THE HUMANITIES’ HOLLOW HUMANITY
How Pro-Lifers Are Saving Higher Education

September 2015By Jason M. Morgan

Jason M. Morgan is a Ph.D. candidate in Japanese legal history at the University of Wisconsin-Madison. He is currently in Japan on a yearlong Fulbright grant. His writing has been published in Japan Review, First Things’ On the Square, The College Fix, Education About Asia, Modern Age, College Insurrection, and Human Life Review.

A recent feature at the website of campus-affairs watchdog The College Fix revealed an alarming trend. According to anecdotal data collected by pro-life groups Created Equal and Survivors of the Abortion Holocaust at Purdue, the University of Minnesota, the University of Central Florida, and Ohio State, there has been a marked increase among college students in support not only for on-demand abortions but for so-called partial-birth abortions, in which a child is aborted as he emerges from the birth canal. In addition, these groups found a rise in the number of college students who support infanticide up to an average age of around four or five years. How is it that young people on campuses across the U.S. have come to adopt so chilling a view?

The College Fix article cites the influence of such figures as Princeton University bioethicist Peter Singer. Singer has openly advocated for, among other things, the application of a Benthamian calculus in order to determine who should be allowed to continue to live, according to a rubric that uses people’s degree of self-awareness to position them along a sliding scale of societal value. College students routinely parrot the bullet points of Singer’s research when justifying their support for partial-birth abortion and post-natal infanticide, even the “infanticide” of children entering primary school. These students also cite Singer when supporting the “mercy killing” of senior citizens and disabled persons who have slipped below the threshold of self-awareness and societal utility that Singer has set up as the benchmark for Lebensunwerten Leben (“life unworthy of life”). Singer, in short, has taken over the role of Karl Binding and Alfred Hoche as the theorist behind the latest iteration of humanity’s never-ending hecatomb of the weak. It is very reasonably argued, then, that it is the out-rippling influence of Prof. Singer and his supporters that has fixed the debate in these common terms.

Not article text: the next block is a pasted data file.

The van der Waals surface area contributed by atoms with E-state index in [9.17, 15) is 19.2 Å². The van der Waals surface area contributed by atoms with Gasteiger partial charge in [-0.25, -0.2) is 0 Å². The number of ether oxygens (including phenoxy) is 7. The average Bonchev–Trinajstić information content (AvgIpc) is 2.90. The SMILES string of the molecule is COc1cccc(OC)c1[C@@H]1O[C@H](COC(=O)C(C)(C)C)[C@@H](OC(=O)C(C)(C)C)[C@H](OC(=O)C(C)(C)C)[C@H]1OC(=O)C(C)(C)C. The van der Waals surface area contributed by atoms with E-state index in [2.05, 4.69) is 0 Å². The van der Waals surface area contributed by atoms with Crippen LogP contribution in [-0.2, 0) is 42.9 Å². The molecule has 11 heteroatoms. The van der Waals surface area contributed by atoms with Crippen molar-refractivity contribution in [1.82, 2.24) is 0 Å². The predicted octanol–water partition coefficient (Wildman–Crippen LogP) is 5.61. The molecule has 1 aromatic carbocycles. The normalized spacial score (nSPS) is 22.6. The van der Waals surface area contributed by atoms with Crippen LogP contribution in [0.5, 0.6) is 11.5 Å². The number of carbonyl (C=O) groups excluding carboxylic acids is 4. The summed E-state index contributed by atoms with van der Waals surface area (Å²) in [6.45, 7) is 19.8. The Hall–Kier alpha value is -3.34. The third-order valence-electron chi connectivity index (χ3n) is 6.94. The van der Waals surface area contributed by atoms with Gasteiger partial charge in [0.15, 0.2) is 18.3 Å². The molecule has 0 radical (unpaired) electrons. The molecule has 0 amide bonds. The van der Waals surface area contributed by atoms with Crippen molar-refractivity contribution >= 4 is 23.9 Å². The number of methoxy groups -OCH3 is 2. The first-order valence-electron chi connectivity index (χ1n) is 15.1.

But attributing these disturbing statistics to a single professor, or even to a group of professors, seems overly reductive. How do we explain other trends on campuses that mirror these overt assertions of the fungibility of human life? The answer requires us to take a step back and assess the extent to which humanity, broadly conceived, perdures within the humanities. Singer and his ilk did not emerge in a vacuum, after all. And the fact that he is an employee in good standing — as an ethicist, no less — at one of the most prestigious universities in the U.S. suggests that it is the milieu, and not just the man, that has gone rotten.

Consider the state of the humanities on most campuses. Programs in gender studies, for example, emphasize a subsumption of the whole human person within a narrow aspect of the incidental personality. One’s humanity is flattened in proportion as one locates ever more of one’s self within one’s sex. Sexuality was not designed to bear the burden of the entire personality, but the gender-studies extremists seem willing to sacrifice the totality of the human person for the sake of their gender-utopian ideology. In successive waves, the gender Jacobins cross the previous ne plus ultras of sexual redefinition and move into ever more forbidden territory. Now pornography is the stage on which intellect and sexuality meet, but soon even this will be outgrown and something even more taboo will have to be found to accommodate the grand remaking of the human body to suit our own passing fancies. (Calls for mass polygamy and polyandry, as well as for “interspecies” marriages and even the naturalization of pederasty, are indicative of where the gender warriors will head next.) This is the classic pattern of sin: the insatiable drive for ever-worse transgression to fill the void that the previous round of sinning could not. At a practical level, too, all of this repacking of the identity is itself thrown into further chaos by the assertion that one’s sex, and not just one’s gender, is open for re-negotiation. Mutilated personalities inhabit mutilated bodies, and the gender-studies departments wave rainbow flags in triumph.


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